“How will I know this?” (Luke 1) Oh Zechariah I relate to you. I believe, but oh Lord, I am in great need for help in my unbelief.
Zechariah, a priest whose whole world was surrounded by things that reminded him and his people of God. His mind was filled with things of God as he would have memorized the Torah and more as a young child and recited much of it over and over through the years. He was chosen this year to go into the holiest of places in the temple. Surely his focus would have been on God’s greatness and holiness.
Then an angel joins him in his duties to bring him a personal message and one for his people. Was it the personal nature of the message that tripped him up? Who am I that God is mindful of me after all these years? Instead of being overjoyed or overwhelmed with amazement, he is overwhelmed with doubts and disbelief, astonishment that these things are possible.
“How shall I know this?” followed by why these things were impossible. His focus was on his circumstances, not on the fact that a heavenly being was talking to him, or that he had just been told that the desire of his heart would be fulfilled, not just for his own “joy and gladness” but many would rejoice over this news.
He would father the one preparing the way for the bringer of “good news and great joy for all the people.” His baby boy would walk in the Spirit of Elijah. Zechariah would have known all the prophecies. Instead of flipping through all that Scriptures had said about this moment, he flipped through all the reasons that had already filled his heart of why nots. His aches, longings and unfulfilled desires seemed to have blocked his ability to receive the invitation to join the greatest story with joy and anticipation.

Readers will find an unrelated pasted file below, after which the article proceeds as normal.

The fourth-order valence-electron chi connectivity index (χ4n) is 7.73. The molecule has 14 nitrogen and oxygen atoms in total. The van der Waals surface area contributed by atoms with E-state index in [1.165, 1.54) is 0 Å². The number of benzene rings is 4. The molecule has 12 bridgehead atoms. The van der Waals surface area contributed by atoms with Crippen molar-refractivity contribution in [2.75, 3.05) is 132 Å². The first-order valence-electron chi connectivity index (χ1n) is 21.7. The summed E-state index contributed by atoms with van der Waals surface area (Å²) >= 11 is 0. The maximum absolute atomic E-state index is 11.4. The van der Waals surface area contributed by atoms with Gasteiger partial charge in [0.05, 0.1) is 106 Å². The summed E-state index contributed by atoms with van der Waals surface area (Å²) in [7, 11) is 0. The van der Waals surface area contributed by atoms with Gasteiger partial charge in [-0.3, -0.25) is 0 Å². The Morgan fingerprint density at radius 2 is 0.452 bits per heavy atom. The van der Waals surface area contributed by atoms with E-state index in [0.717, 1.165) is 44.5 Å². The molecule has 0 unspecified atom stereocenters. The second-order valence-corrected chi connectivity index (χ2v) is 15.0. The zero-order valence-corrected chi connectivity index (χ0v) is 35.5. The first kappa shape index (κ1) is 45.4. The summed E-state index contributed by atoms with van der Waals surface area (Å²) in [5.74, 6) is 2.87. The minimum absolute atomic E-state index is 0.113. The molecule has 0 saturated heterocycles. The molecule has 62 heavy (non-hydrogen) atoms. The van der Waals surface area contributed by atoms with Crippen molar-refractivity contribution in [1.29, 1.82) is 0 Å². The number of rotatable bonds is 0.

Thankfully, this did not forfeit his role. His disbelief did not disqualify him, but it did silence him. He would have nine months to watch and see how God fulfilled what He had promised. Nine months of seeing God’s grace and mercy that did not strike him dead for questioning God and His plan in the Holy of Holies of all places. God graciously quieted his mouth so that his mind and heart could hear and see all that God was doing. Quieting his mouth so he could be quick to listen and have time to ponder all the Scriptures that pointed to this moment in time.
Nine months to fill up his heart and mind with amazement and praise that would pour out as the declaration of the angel’s words at the circumcision of his son. “His name is John!” And immediately his mouth was opened and his tongue loosed, and he spoke, blessing God. (Luke 1:64) Luke includes Zechariah’s many words that poured out and declared all that he had known deep down to be true, and all that would come to pass. He remembered who God was and stepped into his role that God had graciously given him.
…because of the tender mercy of our God, by which the rising sun will come to us from heaven to shine on those living in darkness and in the shadow of death, to guide our feet into the path of peace. (Luke 1: 78-79)
I love that all of Zechariah’s doubts and triumphs are included for us. God is not afraid of our doubts and chooses not to leave us alone to figure it out, but gives us what we need to be able to see Him and hear Him better. To God be the glory.